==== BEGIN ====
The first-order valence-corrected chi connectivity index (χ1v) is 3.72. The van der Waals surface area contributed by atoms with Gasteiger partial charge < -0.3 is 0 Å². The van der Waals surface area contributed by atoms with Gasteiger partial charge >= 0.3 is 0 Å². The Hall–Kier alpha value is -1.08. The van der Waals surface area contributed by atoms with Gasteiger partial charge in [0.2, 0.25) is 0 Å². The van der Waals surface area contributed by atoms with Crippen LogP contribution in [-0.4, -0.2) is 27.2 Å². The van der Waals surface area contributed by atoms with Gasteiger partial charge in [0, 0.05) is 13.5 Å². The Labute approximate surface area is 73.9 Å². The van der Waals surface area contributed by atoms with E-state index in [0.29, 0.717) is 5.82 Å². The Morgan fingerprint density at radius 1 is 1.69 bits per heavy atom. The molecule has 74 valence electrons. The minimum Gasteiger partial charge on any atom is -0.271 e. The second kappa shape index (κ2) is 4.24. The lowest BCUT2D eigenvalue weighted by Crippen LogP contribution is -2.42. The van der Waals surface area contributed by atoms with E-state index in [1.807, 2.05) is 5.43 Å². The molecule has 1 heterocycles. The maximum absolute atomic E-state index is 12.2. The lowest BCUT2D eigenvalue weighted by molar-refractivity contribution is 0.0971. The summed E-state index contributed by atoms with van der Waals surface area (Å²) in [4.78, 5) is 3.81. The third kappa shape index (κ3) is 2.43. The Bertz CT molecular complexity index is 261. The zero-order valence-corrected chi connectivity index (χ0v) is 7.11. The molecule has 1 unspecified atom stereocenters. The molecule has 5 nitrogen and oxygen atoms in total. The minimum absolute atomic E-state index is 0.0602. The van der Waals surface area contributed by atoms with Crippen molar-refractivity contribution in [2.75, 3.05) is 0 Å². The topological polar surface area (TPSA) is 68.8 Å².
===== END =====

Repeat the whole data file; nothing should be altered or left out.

The first-order valence-corrected chi connectivity index (χ1v) is 3.72. The van der Waals surface area contributed by atoms with Gasteiger partial charge < -0.3 is 0 Å². The van der Waals surface area contributed by atoms with Gasteiger partial charge >= 0.3 is 0 Å². The Hall–Kier alpha value is -1.08. The van der Waals surface area contributed by atoms with Gasteiger partial charge in [0.2, 0.25) is 0 Å². The van der Waals surface area contributed by atoms with Crippen LogP contribution in [-0.4, -0.2) is 27.2 Å². The van der Waals surface area contributed by atoms with Gasteiger partial charge in [0, 0.05) is 13.5 Å². The Labute approximate surface area is 73.9 Å². The van der Waals surface area contributed by atoms with E-state index in [0.29, 0.717) is 5.82 Å². The Morgan fingerprint density at radius 1 is 1.69 bits per heavy atom. The molecule has 74 valence electrons. The minimum Gasteiger partial charge on any atom is -0.271 e. The second kappa shape index (κ2) is 4.24. The lowest BCUT2D eigenvalue weighted by Crippen LogP contribution is -2.42. The van der Waals surface area contributed by atoms with E-state index in [1.807, 2.05) is 5.43 Å². The molecule has 1 heterocycles. The maximum absolute atomic E-state index is 12.2. The lowest BCUT2D eigenvalue weighted by molar-refractivity contribution is 0.0971. The summed E-state index contributed by atoms with van der Waals surface area (Å²) in [4.78, 5) is 3.81. The third kappa shape index (κ3) is 2.43. The Bertz CT molecular complexity index is 261. The zero-order valence-corrected chi connectivity index (χ0v) is 7.11. The molecule has 1 unspecified atom stereocenters. The molecule has 5 nitrogen and oxygen atoms in total. The minimum absolute atomic E-state index is 0.0602. The van der Waals surface area contributed by atoms with Crippen molar-refractivity contribution in [2.75, 3.05) is 0 Å². The topological polar surface area (TPSA) is 68.8 Å².